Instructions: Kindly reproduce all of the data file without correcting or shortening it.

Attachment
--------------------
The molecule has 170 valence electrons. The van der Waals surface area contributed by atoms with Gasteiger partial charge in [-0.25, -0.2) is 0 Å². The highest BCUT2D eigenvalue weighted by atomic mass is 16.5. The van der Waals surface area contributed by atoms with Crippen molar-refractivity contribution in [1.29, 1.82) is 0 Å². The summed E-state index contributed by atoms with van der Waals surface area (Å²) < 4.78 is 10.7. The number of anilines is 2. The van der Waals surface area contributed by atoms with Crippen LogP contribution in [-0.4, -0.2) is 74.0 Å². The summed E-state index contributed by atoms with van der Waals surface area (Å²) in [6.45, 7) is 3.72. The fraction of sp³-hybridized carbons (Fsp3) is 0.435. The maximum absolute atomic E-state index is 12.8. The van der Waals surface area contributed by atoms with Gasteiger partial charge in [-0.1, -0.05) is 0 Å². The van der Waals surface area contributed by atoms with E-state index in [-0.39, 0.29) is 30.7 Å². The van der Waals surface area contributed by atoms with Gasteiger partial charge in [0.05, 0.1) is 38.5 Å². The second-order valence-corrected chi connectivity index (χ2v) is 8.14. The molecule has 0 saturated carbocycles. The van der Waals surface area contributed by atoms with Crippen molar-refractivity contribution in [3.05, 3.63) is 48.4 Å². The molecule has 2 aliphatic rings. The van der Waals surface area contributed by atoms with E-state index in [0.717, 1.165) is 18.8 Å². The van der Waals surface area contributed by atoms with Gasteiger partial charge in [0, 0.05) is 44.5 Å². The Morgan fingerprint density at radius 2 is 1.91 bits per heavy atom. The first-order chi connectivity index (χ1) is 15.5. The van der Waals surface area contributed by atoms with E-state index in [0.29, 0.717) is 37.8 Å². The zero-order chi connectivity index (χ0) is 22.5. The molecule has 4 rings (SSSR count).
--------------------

The molecule has 170 valence electrons. The van der Waals surface area contributed by atoms with Gasteiger partial charge in [-0.25, -0.2) is 0 Å². The highest BCUT2D eigenvalue weighted by atomic mass is 16.5. The van der Waals surface area contributed by atoms with Crippen molar-refractivity contribution in [1.29, 1.82) is 0 Å². The summed E-state index contributed by atoms with van der Waals surface area (Å²) < 4.78 is 10.7. The number of anilines is 2. The van der Waals surface area contributed by atoms with Crippen LogP contribution in [-0.4, -0.2) is 74.0 Å². The summed E-state index contributed by atoms with van der Waals surface area (Å²) in [6.45, 7) is 3.72. The fraction of sp³-hybridized carbons (Fsp3) is 0.435. The maximum absolute atomic E-state index is 12.8. The van der Waals surface area contributed by atoms with Gasteiger partial charge in [-0.1, -0.05) is 0 Å². The van der Waals surface area contributed by atoms with E-state index in [-0.39, 0.29) is 30.7 Å². The van der Waals surface area contributed by atoms with Gasteiger partial charge in [0.05, 0.1) is 38.5 Å². The second-order valence-corrected chi connectivity index (χ2v) is 8.14. The molecule has 0 saturated carbocycles. The van der Waals surface area contributed by atoms with Crippen molar-refractivity contribution in [3.05, 3.63) is 48.4 Å². The molecule has 2 aliphatic rings. The van der Waals surface area contributed by atoms with E-state index in [0.717, 1.165) is 18.8 Å². The van der Waals surface area contributed by atoms with Gasteiger partial charge in [0, 0.05) is 44.5 Å². The Morgan fingerprint density at radius 2 is 1.91 bits per heavy atom. The first-order chi connectivity index (χ1) is 15.5. The van der Waals surface area contributed by atoms with E-state index in [0.29, 0.717) is 37.8 Å². The zero-order chi connectivity index (χ0) is 22.5. The molecule has 4 rings (SSSR count).